New Release: Negative Exposure

New Release: Negative Exposure

Today I have news of my latest release, Negative Exposure.

This is book nine in the ongoing Clearwater Mystery series. It not only gives you a mystery, an exciting finale with a face-off and chase, but it also paves the way for book ten—more about that in a minute. First, I would like to tell you a little about what is behind Negative Exposure and how I came to write it.

Banyak & Fecks

Although this is book nine in the popular series, it is born out of the series prequel, Banyak & Fecks. When I was writing the prequel, I was researching what my main character, Silas Hawkins, might have done to make ends meet. If you have read it, you will know he moved to London in 1884, aged 16, to find his fortune, send money home to his sisters so they could survive. He was always a petty-criminal and not afraid of the law, so he fell into dipping (pickpocketing) and running scams. Having met Andrej (Fecks), he discovered prostitution, which led him to pose naked for a photographer.

There is a scene in Banyak & Fecks where Silas goes to have his photos taken, and it all goes wrong (no spoilers). That was the starting point for the idea behind Negative Exposure.

The story starts in December 1889 and the second Clearwater Foundation gala, held at the Lyceum Theatre in London. Silas is now the Foundation’s public face, and the Queen’s grandson, Prince Albert Victor, is considering becoming a patron of the charity. It’s all going well, but then Silas’ old life comes back to haunt him. The story of his past unfolds, and in the narrative, we’re taken back to the scene of the photographic session. From then on, the mystery becomes more complicated as James and Fecker work together to discover the villain’s identity and do something about it before it’s too late…

The Obscene Publications Act of 1857

This act of British law, also called Lord Campbell’s Act, was introduced into statute because, Prior to this Act, the “exposure for sale” of “obscene books and prints” had been made illegal by the Vagrancy Act 1824. but the publication of obscene material was a common-law misdemeanour. The effective prosecution of authors and publishers was difficult even in cases where the material was clearly intended as pornography. [Wikipedia]

Researching into this act, because I like to include factual historical details in my fiction, I discovered that the Lord Chief Justice, Lord Campbell, presided over its creation when the House of Commons was debating a bill to restrict the sale of poisons. Campbell made the analogy that (what we now call) pornography was a sale of poison more deadly than prussic acid, strychnine or arsenic. So, our obscenity laws stemmed from the sale of poison, and the act was not repealed and updated until over one hundred years later, in 1959.

All very interesting, but what I found more interesting was the law didn’t say anything about those who made the pornography or appeared in it. It was purely to do with the sale of printed works. More interesting, though typical of the time, was the blatant hypocrisy behind notions of pornography. It was something that would adversely affect women and young people — men, it seems, were not affected by images of naked men. I also looked into that and had to wonder how a person can pose for an artist and have a nude painting represent, say, a Classic figure from mythology and people call it acceptable art, and yet a naked man posing in the same fashion but for a camera was considered pornography. That was something of a rabbit hole, and one I may go further down one day.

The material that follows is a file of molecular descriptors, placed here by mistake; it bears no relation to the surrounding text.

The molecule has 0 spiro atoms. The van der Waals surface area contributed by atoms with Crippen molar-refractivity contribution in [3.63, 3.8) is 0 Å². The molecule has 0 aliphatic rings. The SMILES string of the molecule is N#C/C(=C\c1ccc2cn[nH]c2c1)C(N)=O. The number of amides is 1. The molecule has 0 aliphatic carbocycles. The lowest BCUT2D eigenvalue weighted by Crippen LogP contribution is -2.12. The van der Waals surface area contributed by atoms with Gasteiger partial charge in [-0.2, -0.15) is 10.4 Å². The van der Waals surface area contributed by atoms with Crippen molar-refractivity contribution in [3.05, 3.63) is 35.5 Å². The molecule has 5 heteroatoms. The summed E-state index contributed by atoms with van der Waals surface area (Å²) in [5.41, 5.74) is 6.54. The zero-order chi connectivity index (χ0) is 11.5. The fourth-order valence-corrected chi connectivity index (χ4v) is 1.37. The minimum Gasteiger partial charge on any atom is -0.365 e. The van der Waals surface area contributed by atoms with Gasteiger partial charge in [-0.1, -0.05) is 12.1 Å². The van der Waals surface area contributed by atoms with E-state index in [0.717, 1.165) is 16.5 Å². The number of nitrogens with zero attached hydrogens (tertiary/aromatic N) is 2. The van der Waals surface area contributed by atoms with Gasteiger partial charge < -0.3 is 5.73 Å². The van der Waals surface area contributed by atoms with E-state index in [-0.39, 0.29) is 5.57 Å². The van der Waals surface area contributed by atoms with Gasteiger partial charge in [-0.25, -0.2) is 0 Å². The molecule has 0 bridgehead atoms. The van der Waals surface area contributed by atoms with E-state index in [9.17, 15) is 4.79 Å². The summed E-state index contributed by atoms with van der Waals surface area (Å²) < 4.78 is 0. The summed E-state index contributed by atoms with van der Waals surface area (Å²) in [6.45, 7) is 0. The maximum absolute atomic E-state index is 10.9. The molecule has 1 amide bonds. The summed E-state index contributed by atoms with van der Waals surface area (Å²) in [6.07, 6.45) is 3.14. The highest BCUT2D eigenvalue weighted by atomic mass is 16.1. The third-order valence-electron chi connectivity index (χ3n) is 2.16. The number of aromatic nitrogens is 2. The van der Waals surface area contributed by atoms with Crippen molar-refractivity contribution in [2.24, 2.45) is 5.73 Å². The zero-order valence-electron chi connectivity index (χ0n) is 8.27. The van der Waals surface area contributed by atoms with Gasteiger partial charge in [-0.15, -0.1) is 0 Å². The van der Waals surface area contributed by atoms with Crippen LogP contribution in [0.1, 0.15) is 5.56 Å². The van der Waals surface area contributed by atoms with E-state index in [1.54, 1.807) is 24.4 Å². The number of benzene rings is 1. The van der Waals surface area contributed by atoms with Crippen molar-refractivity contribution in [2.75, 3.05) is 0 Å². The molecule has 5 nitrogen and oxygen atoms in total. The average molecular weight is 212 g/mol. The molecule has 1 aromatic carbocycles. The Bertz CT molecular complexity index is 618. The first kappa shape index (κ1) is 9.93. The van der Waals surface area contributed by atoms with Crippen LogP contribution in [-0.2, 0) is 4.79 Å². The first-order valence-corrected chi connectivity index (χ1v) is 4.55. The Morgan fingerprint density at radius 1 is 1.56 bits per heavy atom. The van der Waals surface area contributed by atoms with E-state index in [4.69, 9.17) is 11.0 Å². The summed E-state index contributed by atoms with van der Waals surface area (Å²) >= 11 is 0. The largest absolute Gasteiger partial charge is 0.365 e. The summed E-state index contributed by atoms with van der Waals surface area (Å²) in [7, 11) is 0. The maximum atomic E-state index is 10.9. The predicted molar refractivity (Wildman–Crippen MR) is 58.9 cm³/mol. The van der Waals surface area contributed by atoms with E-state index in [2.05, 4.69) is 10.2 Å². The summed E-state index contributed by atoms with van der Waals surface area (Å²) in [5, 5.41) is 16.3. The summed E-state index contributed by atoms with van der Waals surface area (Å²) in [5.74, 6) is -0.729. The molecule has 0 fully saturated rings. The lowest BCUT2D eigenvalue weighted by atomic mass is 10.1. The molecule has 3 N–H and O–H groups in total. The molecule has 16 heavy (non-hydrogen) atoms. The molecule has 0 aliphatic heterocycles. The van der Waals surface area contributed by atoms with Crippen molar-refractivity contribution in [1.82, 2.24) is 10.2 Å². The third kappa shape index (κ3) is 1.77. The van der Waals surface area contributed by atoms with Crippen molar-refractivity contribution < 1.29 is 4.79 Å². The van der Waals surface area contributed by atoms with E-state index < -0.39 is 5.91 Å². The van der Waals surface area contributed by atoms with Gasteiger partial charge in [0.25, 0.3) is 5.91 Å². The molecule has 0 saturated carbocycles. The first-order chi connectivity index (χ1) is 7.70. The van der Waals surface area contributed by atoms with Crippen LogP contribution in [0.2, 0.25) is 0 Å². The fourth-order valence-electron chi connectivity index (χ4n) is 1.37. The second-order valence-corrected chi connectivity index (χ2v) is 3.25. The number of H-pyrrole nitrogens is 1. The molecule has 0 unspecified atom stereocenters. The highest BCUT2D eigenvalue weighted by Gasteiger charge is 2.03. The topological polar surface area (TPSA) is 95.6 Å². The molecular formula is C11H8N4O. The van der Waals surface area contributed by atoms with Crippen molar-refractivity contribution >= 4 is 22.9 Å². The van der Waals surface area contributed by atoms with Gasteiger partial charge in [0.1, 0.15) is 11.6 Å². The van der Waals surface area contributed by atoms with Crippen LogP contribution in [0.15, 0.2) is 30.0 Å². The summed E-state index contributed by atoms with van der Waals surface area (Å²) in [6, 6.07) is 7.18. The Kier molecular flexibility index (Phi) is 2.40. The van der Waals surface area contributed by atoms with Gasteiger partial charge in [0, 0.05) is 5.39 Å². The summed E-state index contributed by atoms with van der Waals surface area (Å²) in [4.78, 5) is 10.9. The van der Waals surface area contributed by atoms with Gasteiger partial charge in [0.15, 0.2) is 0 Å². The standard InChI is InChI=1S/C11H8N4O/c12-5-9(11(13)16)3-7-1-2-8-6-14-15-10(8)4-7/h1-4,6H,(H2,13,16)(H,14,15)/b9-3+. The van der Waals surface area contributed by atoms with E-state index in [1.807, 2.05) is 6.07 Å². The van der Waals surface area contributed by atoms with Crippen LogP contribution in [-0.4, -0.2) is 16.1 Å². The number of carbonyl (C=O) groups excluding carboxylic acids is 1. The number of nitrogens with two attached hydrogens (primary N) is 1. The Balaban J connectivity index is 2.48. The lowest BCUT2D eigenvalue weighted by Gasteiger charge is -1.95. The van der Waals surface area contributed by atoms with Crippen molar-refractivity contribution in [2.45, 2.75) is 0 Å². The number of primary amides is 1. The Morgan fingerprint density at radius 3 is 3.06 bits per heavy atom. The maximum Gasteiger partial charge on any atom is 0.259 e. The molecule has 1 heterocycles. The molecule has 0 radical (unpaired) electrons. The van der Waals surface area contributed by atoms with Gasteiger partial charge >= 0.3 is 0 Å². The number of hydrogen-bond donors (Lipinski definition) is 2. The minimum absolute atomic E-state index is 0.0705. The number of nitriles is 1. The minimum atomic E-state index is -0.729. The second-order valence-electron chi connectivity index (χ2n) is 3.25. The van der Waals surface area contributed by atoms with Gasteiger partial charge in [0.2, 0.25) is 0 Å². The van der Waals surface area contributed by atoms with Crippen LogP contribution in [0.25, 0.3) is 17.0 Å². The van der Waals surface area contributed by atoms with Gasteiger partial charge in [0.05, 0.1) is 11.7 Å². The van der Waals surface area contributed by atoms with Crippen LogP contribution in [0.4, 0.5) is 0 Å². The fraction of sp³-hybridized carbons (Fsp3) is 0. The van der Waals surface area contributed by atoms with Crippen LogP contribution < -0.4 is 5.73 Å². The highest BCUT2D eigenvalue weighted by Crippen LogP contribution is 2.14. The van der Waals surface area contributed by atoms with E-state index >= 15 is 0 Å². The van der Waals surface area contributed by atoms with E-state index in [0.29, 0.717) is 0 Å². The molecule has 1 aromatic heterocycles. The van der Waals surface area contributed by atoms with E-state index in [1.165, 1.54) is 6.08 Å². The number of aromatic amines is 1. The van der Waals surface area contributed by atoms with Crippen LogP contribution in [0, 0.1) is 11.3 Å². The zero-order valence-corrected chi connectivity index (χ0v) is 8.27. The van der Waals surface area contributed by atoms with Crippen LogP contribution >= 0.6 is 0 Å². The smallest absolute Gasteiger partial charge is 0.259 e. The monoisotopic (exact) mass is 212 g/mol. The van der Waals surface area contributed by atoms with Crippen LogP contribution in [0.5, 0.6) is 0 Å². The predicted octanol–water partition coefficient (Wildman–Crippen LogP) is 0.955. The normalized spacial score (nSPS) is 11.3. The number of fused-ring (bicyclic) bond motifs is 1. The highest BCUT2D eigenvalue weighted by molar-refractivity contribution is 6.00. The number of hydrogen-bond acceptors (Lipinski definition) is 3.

All interesting stuff, and slightly explored in Negative Exposure, which is more a mystery thriller than it is a work about the originals of the Obscene Publications Act of 1857.

The Russian or Asiatic Influenza Pandemic of 1889/1890

Another aspect of Negative Exposure is the background world, what was actually happening in London in 1889, and that, ironically enough, was an influenza pandemic. It started in Asia and quickly spread across Europe in 1889, reaching London late in the year, just about the time my story starts. That, I thought, would act as a handy added layer of tension and could also make for a couple of twists.

And On To Book Ten

While writing Negative Exposure, my mind was already fast-forwarding to the next book.

Now then, some people might think that ten books in one series is enough, and right now, I agree. It’s not that I am getting tired of my characters or world, but I wonder if the reader might be. As the series has grown, so has the cast list, and there is now a group of ten main characters. They, I thought, might make for a good and final part ten. ‘The Power of Ten’ was my original idea, and I thought of a story that would see all ten main players banding together to fix one final mystery.

[The ten, by the way, would be: Clearwater and Silas, James and Thomas, Jasper & Billy, Fecker & Lucy, Mrs Norwood, Doctor Markland.]

Map showing the spread of the pandemic, 1889 to 1890

However, when I started on Negative Exposure and brought in the influenza pandemic as background colour, another idea occurred to me. This was an idea I had a while back, and one that concerns Archer (Lord Clearwater’s) title and estates. It’s complicated because he is the second son and the oldest one—the ‘real’ viscount—is still alive though stripped of his title (which, I don’t think, was possible, but this is fiction). So, I started to think, what would happen if Archer’s land, money, charities, business and all that were in jeopardy? Not the man himself, but everything he stands for. Well, actually, why not the man himself as well? What if Archer stands to lose everything? How might that come about? What could be done to save it?